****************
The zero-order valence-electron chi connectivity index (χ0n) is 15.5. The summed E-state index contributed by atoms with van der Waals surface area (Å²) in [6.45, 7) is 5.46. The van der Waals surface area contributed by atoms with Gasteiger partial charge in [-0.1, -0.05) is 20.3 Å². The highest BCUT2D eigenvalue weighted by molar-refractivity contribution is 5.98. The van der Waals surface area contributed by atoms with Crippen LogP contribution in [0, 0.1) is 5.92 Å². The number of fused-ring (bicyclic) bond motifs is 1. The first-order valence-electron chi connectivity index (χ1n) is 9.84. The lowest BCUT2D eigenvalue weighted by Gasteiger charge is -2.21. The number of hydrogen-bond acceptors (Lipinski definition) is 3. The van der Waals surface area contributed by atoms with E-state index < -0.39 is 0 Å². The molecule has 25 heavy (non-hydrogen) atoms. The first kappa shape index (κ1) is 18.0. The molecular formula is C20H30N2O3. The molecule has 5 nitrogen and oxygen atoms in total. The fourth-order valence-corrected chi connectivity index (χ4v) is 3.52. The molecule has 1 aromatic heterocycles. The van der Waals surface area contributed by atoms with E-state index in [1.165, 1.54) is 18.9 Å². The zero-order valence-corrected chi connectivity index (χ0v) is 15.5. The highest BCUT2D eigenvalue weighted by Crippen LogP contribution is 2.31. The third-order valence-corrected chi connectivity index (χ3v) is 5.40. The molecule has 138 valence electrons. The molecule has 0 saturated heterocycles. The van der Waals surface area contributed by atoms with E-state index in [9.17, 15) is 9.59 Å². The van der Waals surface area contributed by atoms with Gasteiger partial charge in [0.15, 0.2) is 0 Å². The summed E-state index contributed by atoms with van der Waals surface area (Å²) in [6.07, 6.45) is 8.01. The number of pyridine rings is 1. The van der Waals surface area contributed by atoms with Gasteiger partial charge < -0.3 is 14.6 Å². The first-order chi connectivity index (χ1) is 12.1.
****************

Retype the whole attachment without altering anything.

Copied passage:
The zero-order valence-electron chi connectivity index (χ0n) is 15.5. The summed E-state index contributed by atoms with van der Waals surface area (Å²) in [6.45, 7) is 5.46. The van der Waals surface area contributed by atoms with Gasteiger partial charge in [-0.1, -0.05) is 20.3 Å². The highest BCUT2D eigenvalue weighted by molar-refractivity contribution is 5.98. The van der Waals surface area contributed by atoms with Crippen LogP contribution in [0, 0.1) is 5.92 Å². The number of fused-ring (bicyclic) bond motifs is 1. The first-order valence-electron chi connectivity index (χ1n) is 9.84. The lowest BCUT2D eigenvalue weighted by Gasteiger charge is -2.21. The number of hydrogen-bond acceptors (Lipinski definition) is 3. The van der Waals surface area contributed by atoms with E-state index < -0.39 is 0 Å². The molecule has 25 heavy (non-hydrogen) atoms. The first kappa shape index (κ1) is 18.0. The molecular formula is C20H30N2O3. The molecule has 5 nitrogen and oxygen atoms in total. The fourth-order valence-corrected chi connectivity index (χ4v) is 3.52. The molecule has 1 aromatic heterocycles. The van der Waals surface area contributed by atoms with E-state index in [1.165, 1.54) is 18.9 Å². The zero-order valence-corrected chi connectivity index (χ0v) is 15.5. The highest BCUT2D eigenvalue weighted by Crippen LogP contribution is 2.31. The third-order valence-corrected chi connectivity index (χ3v) is 5.40. The molecule has 138 valence electrons. The molecule has 0 saturated heterocycles. The van der Waals surface area contributed by atoms with E-state index in [9.17, 15) is 9.59 Å². The van der Waals surface area contributed by atoms with Gasteiger partial charge in [0.15, 0.2) is 0 Å². The summed E-state index contributed by atoms with van der Waals surface area (Å²) in [6.07, 6.45) is 8.01. The number of pyridine rings is 1. The van der Waals surface area contributed by atoms with Gasteiger partial charge < -0.3 is 14.6 Å². The first-order chi connectivity index (χ1) is 12.1.